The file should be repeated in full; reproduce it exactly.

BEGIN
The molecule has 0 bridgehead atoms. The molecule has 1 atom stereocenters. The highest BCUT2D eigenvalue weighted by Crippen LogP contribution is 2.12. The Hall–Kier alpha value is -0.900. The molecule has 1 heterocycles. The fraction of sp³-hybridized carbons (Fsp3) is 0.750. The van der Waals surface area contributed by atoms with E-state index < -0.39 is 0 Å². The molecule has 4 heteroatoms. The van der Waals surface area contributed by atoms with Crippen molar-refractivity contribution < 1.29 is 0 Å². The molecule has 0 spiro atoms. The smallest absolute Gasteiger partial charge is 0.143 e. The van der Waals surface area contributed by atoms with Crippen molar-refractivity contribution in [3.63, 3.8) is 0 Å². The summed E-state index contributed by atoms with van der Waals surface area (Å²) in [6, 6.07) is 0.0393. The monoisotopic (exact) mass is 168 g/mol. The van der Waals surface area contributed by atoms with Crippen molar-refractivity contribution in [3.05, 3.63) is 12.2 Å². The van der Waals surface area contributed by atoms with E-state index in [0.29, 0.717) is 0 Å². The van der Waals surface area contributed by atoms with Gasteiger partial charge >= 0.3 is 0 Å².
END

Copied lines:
The molecule has 0 bridgehead atoms. The molecule has 1 atom stereocenters. The highest BCUT2D eigenvalue weighted by Crippen LogP contribution is 2.12. The Hall–Kier alpha value is -0.900. The molecule has 1 heterocycles. The fraction of sp³-hybridized carbons (Fsp3) is 0.750. The van der Waals surface area contributed by atoms with E-state index < -0.39 is 0 Å². The molecule has 4 heteroatoms. The van der Waals surface area contributed by atoms with Crippen molar-refractivity contribution < 1.29 is 0 Å². The molecule has 0 spiro atoms. The smallest absolute Gasteiger partial charge is 0.143 e. The van der Waals surface area contributed by atoms with Crippen molar-refractivity contribution in [3.63, 3.8) is 0 Å². The summed E-state index contributed by atoms with van der Waals surface area (Å²) in [6, 6.07) is 0.0393. The monoisotopic (exact) mass is 168 g/mol. The van der Waals surface area contributed by atoms with Crippen molar-refractivity contribution in [3.05, 3.63) is 12.2 Å². The van der Waals surface area contributed by atoms with E-state index in [0.29, 0.717) is 0 Å². The van der Waals surface area contributed by atoms with Gasteiger partial charge >= 0.3 is 0 Å².